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In their own words: US Supreme Court justices on overturning Roe v. Wade


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In their own words: US Supreme Court justices on overturning Roe v. Wade

US SUPREME COURT. A general view of the US Supreme Court building in Washington, DC, USA, on November 26, 2021.

Will Dunham/Reuters

Here are some excerpts from the opinions of the US Supreme Court justices in deciding on Roe v. Wade

WASHINGTON, DC, USA – In a bombshell decision, the conservative-majority US Supreme Court on Friday, June 24, overturned the landmark 1973 Roe v. Wade ruling that had recognized a woman’s constitutional right to an abortion.

The court voted 5-4 to overturn Roe, with Chief Justice John Roberts writing separately to say he would have upheld the Mississippi law at the center of that case, which bans abortion after 15 weeks of pregnancy, but would not have reversed Roe. The court’s three liberal justices dissented.

Here are some excerpts from their opinions.

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Conservative Justice Samuel Alito, in the majority opinion

“It is time to heed the Constitution and return the issue of abortion to the people’s elected representatives.”

“We hold that Roe and Casey must be overruled. The Constitution makes no reference to abortion, and no such right is implicitly protected by any constitutional provision.”

Roe v. Wade recognized that the right to personal privacy under the U.S. Constitution protects a woman’s ability to terminate her pregnancy. A ruling called Planned Parenthood of Southeastern Pennsylvania v. Casey, made in 1992, reaffirmed abortion rights and prohibited laws imposing an “undue burden” on abortion access.

“Abortion presents a profound moral question. The Constitution does not prohibit the citizens of each State from regulating or prohibiting abortion. Roe and Casey arrogated that authority. We now overrule those decisions and return that authority to the people and their elected representatives.”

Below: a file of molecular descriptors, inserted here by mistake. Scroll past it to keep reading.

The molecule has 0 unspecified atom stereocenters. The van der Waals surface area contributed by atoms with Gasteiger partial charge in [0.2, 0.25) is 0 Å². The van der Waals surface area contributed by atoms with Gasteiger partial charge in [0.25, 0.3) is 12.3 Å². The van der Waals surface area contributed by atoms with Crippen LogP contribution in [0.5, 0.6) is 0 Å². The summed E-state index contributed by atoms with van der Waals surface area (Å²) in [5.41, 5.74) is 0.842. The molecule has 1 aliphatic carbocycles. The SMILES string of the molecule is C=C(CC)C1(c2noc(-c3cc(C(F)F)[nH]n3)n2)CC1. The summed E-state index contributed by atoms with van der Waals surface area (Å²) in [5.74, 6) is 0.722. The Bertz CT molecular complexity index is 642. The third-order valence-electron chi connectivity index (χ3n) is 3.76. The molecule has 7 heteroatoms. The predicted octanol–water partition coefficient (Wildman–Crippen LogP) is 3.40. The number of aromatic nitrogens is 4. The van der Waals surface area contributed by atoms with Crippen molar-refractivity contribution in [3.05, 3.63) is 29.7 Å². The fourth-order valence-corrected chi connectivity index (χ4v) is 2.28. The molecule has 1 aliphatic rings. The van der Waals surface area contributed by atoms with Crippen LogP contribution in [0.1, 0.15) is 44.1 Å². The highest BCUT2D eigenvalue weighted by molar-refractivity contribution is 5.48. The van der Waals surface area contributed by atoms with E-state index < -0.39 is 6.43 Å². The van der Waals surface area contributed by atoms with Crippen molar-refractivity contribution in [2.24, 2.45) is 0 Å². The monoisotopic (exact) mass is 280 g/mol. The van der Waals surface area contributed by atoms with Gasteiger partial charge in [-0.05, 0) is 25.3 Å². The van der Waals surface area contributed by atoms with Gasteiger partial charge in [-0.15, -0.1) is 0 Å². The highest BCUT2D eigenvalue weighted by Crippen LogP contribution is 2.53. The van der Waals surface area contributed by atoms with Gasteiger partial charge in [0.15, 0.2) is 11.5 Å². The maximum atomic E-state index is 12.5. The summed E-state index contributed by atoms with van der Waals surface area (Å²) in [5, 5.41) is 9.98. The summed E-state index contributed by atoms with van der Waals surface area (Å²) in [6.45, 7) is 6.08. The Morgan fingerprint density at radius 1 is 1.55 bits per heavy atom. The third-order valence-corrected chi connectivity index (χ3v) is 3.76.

Conservative Justice Clarence Thomas, in a concurring opinion

“Because the Court properly applies our substantive due process precedents to reject the fabrication of a constitutional right to abortion, and because this case does not present the opportunity to reject substantive due process entirely, I join the Court’s opinion.”

“For that reason, in future cases, we should reconsider all of this Court’s substantive due process precedents, including Griswold (which protected the right to contraception), Lawrence (which invalidated state laws banning sodomy), and Obergefell (which legalized gay marriage nationwide).”

“Substantive due process conflicts with that textual command and has harmed our country in many ways. Accordingly, we should eliminate it from our jurisprudence at the earliest opportunity.”

Conservative Justice Brett Kavanaugh, in a concurring opinion

“The Constitution does not take sides on the issue of abortion. The text of the Constitution does not refer to or encompass abortion.”

“Because the Constitution is neutral on the issue of abortion, this Court also must be scrupulously neutral. The nine unelected Members of this Court do not possess the constitutional authority to override the democratic process and to decree either a pro-life or a pro-choice abortion policy for all 330 million people in the United States.”

“To be clear, then, the Court’s decision today does not outlaw abortion throughout the United States. On the contrary, the Court’s decision properly leaves the question of abortion for the people and their elected representatives in the democratic process.”

Conservative Chief Justice John Roberts, concurring in the judgment on the Mississippi law only but not overturning Roe v. Wade

“I would take a more measured course. I agree with the Court that the viability line established by Roe and Casey should be discarded under a straightforward stare decisis analysis. That line never made any sense.”

“If it is not necessary to decide more to dispose of a case, then it is necessary not to decide more. Perhaps we are not always perfect in following that command, and certainly there are cases that warrant an exception. But this is not one of them.”

“The Court’s decision to overrule Roe and Casey is a serious jolt to the legal system – regardless of how you view those cases. A narrower decision rejecting the misguided viability line would be markedly less unsettling, and nothing more is needed to decide this case.”

Liberal Justices Stephen Breyer, Elena Kagan, and Sonia Sotomayor, dissenting

“Whatever the exact scope of the coming laws, one result of today’s decision is certain: the curtailment of women’s rights, and of their status as free and equal citizens.”

“No one should be confident that this majority is done with its work. The right Roe and Casey recognized does not stand alone. To the contrary, the Court has linked it for decades to other settled freedoms involving bodily integrity, familial relationships, and procreation.”

“The Court reverses course today for one reason and one reason only: because the composition of this Court has changed.”

“With sorrow – for this Court, but more, for the many millions of American women who have today lost a fundamental constitutional protection – we dissent.” –

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